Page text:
After a quick cuppa, we headed to picturesque old Aireys Inlet Historic lighthouse, restored in classic whitewash complete with a bright red rounded roof. It is a steep walk down to the beach, however, there is a large collection of colourful rock pools at low tide which makes for a very pleasant stroll along the shoreline to collect a variety of seashells. We then headed around a constantly twisty and winding stretch of the Great Ocean Road, which by now had became engulfed in a light eerie sea mist, to the pretty little holiday haven of Kennet River. We went Koala spotting amongst the long leafy gumtrees there and managed to spot several sleeping Koalas to our delight. After a spot of lunch, we continued on to Cape Otway to take a stroll within the gully of a cool temperate rainforest in the calm drizzle, along a descretly built boardwalk. The spooky calls of Sulphur Crested Cockatoos echoed around the towering Mountain Ash eucalypts and the bright green ferns glistened with condensation.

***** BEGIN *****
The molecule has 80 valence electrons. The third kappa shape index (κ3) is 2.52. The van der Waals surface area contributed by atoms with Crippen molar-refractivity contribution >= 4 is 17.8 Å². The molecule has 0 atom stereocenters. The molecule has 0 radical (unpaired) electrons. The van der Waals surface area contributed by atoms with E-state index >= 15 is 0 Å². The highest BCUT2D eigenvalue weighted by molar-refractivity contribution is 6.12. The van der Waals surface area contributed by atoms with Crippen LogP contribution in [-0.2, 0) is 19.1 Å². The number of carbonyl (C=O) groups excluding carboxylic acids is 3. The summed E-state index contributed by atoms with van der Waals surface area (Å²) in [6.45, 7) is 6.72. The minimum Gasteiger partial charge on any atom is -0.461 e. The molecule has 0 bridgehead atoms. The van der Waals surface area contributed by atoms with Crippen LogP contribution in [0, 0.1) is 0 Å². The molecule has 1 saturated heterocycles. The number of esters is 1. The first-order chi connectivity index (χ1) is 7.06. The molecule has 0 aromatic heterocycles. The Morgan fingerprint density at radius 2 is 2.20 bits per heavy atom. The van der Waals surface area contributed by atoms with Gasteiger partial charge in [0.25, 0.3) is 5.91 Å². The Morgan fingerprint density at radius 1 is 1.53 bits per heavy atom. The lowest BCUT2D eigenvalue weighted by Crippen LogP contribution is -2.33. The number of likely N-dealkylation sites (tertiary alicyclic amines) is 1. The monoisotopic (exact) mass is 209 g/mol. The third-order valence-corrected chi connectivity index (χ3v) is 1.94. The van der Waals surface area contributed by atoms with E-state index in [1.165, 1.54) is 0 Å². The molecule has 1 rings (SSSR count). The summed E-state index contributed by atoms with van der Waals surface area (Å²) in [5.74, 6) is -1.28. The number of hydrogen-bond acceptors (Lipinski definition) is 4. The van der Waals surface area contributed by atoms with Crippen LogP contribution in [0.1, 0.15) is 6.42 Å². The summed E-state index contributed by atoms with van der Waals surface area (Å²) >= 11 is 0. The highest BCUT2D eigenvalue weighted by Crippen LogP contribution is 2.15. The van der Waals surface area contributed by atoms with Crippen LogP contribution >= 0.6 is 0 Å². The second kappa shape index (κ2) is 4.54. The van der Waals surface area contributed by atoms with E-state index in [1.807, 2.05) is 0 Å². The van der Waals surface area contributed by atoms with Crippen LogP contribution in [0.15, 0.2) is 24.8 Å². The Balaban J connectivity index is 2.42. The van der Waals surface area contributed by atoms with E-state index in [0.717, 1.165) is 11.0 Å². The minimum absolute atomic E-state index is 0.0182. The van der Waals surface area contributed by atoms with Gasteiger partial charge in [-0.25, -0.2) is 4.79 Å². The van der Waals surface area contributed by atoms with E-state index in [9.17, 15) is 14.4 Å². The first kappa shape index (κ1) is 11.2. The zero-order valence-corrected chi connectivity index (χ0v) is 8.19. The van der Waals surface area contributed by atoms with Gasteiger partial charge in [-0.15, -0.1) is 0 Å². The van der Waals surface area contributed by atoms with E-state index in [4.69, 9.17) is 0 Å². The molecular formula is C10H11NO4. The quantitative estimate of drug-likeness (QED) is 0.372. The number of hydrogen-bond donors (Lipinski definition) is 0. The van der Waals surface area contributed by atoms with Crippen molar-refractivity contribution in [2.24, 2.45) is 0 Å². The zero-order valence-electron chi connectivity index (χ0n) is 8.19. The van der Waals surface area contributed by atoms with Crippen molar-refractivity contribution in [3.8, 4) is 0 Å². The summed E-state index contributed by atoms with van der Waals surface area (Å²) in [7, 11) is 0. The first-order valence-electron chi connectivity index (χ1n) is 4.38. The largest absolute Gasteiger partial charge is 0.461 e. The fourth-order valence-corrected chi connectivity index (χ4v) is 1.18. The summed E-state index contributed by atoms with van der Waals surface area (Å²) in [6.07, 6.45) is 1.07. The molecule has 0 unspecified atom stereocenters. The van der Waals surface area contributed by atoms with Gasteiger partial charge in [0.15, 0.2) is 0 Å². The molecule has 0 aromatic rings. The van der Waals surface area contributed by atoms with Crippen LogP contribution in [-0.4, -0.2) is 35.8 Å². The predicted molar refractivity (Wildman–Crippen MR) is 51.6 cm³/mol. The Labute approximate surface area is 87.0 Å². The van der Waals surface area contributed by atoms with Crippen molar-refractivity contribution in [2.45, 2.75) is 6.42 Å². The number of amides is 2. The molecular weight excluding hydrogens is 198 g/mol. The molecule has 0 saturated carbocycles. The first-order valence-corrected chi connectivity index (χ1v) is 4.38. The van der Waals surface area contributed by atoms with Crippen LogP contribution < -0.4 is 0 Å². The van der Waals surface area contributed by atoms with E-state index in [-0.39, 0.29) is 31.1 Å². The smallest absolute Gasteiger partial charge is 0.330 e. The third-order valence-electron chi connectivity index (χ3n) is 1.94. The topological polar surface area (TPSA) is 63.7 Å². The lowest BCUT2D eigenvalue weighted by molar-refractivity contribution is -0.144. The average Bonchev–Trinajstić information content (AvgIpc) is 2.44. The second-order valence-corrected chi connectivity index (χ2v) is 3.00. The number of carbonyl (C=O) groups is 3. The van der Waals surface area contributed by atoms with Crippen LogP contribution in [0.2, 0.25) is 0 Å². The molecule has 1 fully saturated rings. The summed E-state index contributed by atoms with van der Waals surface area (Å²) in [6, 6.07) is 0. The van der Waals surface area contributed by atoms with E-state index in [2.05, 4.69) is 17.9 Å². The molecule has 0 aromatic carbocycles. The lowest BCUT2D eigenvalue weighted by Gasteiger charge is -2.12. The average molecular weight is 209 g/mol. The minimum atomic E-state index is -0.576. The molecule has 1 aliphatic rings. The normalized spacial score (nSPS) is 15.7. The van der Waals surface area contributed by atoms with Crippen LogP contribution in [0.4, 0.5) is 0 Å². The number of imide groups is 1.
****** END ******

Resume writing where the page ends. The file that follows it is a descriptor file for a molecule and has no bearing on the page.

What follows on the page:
We had to keep our visit brief as we had a tight schedule, so on we went to the rock monoliths stabbing skyward out of the ocean, the popular and frequently photographed 12 apostles. A couple have toppled in the last few years, and that is easy to imagine whilst looking at the heaving dark grey ocean waves smashing into the cliff faces. This part of the coast is sprinkled with shipwrecks. Ships that had sailed for several months or more, down from England, around the tip of South Africa, deep into the trecherious freezing Southern Ocean and across to the bottom of south east Australia, only to run aground on one of the many sharp reefs west of Cape Otway, just a short distance from their destination. So on we went to Loch Ard Gorge, the site of a famous shipwreck well known for the miraculous survival of two teenagers, Tom Pierce and Eva Carmichael, the only survivors. They cheated severe hypothermia and Tom Pierce scaled a steep cliff to seek help from one of the very few sheep grazing homesteads in the then very remote area. A very beautiful stretch of rugged coast.
We then headed inland into pouring rain and gusty winds, across the deep green grassy hills full of fertile volcanic soil, to Colac for a spot of tea, then into night back to Melbourne. Our guide Bernie was wealth of knowledge and kept us well informed throughout the entire day with plenty of facts and stories. I easily recommend this tour if you have little time to explore this fascinating corner of Australia. Well done for a great day!
This place is situated out the back of Lorne, set in a relaxing bushland acreage that will not only beckon you in but leave you hoping you can return. I know, I've done both.